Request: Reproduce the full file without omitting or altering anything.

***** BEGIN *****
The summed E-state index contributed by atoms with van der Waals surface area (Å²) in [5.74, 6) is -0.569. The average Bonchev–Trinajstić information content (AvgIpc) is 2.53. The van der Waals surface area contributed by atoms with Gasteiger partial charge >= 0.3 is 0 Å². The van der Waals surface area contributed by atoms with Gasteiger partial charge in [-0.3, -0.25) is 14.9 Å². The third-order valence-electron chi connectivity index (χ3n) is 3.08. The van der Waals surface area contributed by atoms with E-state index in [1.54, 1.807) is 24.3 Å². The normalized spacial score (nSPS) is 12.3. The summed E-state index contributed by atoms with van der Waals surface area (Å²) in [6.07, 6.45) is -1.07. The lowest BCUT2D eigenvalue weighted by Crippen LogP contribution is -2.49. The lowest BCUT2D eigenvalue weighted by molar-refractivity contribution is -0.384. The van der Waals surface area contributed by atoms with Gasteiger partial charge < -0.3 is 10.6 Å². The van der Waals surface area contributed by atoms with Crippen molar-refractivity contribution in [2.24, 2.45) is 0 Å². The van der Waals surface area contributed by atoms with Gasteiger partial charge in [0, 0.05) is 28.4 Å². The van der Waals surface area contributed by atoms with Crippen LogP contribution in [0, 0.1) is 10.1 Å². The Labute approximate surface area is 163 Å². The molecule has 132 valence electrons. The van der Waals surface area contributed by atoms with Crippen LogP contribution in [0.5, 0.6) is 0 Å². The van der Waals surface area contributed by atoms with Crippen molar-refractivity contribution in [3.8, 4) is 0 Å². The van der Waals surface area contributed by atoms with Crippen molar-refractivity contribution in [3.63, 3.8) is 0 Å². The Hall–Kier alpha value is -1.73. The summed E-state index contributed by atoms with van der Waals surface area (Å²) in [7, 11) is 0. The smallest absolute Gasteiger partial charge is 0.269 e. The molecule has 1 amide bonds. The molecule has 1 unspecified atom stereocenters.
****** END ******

The summed E-state index contributed by atoms with van der Waals surface area (Å²) in [5.74, 6) is -0.569. The average Bonchev–Trinajstić information content (AvgIpc) is 2.53. The van der Waals surface area contributed by atoms with Gasteiger partial charge >= 0.3 is 0 Å². The van der Waals surface area contributed by atoms with Gasteiger partial charge in [-0.3, -0.25) is 14.9 Å². The third-order valence-electron chi connectivity index (χ3n) is 3.08. The van der Waals surface area contributed by atoms with E-state index in [1.54, 1.807) is 24.3 Å². The normalized spacial score (nSPS) is 12.3. The summed E-state index contributed by atoms with van der Waals surface area (Å²) in [6.07, 6.45) is -1.07. The lowest BCUT2D eigenvalue weighted by Crippen LogP contribution is -2.49. The lowest BCUT2D eigenvalue weighted by molar-refractivity contribution is -0.384. The van der Waals surface area contributed by atoms with Gasteiger partial charge < -0.3 is 10.6 Å². The van der Waals surface area contributed by atoms with Crippen molar-refractivity contribution in [2.24, 2.45) is 0 Å². The van der Waals surface area contributed by atoms with Gasteiger partial charge in [0, 0.05) is 28.4 Å². The van der Waals surface area contributed by atoms with Crippen LogP contribution in [0, 0.1) is 10.1 Å². The Labute approximate surface area is 163 Å². The molecule has 132 valence electrons. The van der Waals surface area contributed by atoms with Crippen LogP contribution in [0.5, 0.6) is 0 Å². The van der Waals surface area contributed by atoms with Crippen molar-refractivity contribution in [3.8, 4) is 0 Å². The van der Waals surface area contributed by atoms with Crippen molar-refractivity contribution in [3.63, 3.8) is 0 Å². The Hall–Kier alpha value is -1.73. The summed E-state index contributed by atoms with van der Waals surface area (Å²) in [7, 11) is 0. The smallest absolute Gasteiger partial charge is 0.269 e. The molecule has 1 amide bonds. The molecule has 1 unspecified atom stereocenters.